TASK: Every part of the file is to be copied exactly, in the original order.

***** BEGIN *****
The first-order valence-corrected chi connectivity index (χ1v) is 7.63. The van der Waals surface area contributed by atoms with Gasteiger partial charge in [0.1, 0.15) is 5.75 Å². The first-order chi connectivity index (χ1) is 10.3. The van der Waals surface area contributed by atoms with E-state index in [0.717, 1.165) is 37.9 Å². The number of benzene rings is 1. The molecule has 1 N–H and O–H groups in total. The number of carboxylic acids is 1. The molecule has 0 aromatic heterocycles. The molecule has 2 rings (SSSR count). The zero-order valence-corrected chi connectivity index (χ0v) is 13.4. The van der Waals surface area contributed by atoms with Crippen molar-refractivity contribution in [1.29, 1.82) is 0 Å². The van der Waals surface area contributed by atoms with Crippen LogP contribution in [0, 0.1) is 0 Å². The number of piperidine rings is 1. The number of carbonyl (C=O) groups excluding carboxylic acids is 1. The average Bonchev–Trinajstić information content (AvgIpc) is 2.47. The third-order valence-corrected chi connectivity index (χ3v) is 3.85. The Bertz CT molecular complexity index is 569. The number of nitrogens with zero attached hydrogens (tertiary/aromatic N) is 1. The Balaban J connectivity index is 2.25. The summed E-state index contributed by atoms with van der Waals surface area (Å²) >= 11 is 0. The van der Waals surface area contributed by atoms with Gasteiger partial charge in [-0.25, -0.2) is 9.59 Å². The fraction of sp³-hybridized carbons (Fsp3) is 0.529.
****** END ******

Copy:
The first-order valence-corrected chi connectivity index (χ1v) is 7.63. The van der Waals surface area contributed by atoms with Gasteiger partial charge in [0.1, 0.15) is 5.75 Å². The first-order chi connectivity index (χ1) is 10.3. The van der Waals surface area contributed by atoms with E-state index in [0.717, 1.165) is 37.9 Å². The number of benzene rings is 1. The molecule has 1 N–H and O–H groups in total. The number of carboxylic acids is 1. The molecule has 0 aromatic heterocycles. The molecule has 2 rings (SSSR count). The zero-order valence-corrected chi connectivity index (χ0v) is 13.4. The van der Waals surface area contributed by atoms with Crippen molar-refractivity contribution in [1.29, 1.82) is 0 Å². The van der Waals surface area contributed by atoms with Crippen LogP contribution in [0, 0.1) is 0 Å². The number of piperidine rings is 1. The number of carbonyl (C=O) groups excluding carboxylic acids is 1. The average Bonchev–Trinajstić information content (AvgIpc) is 2.47. The third-order valence-corrected chi connectivity index (χ3v) is 3.85. The Bertz CT molecular complexity index is 569. The number of nitrogens with zero attached hydrogens (tertiary/aromatic N) is 1. The Balaban J connectivity index is 2.25. The summed E-state index contributed by atoms with van der Waals surface area (Å²) >= 11 is 0. The van der Waals surface area contributed by atoms with Gasteiger partial charge in [-0.25, -0.2) is 9.59 Å². The fraction of sp³-hybridized carbons (Fsp3) is 0.529.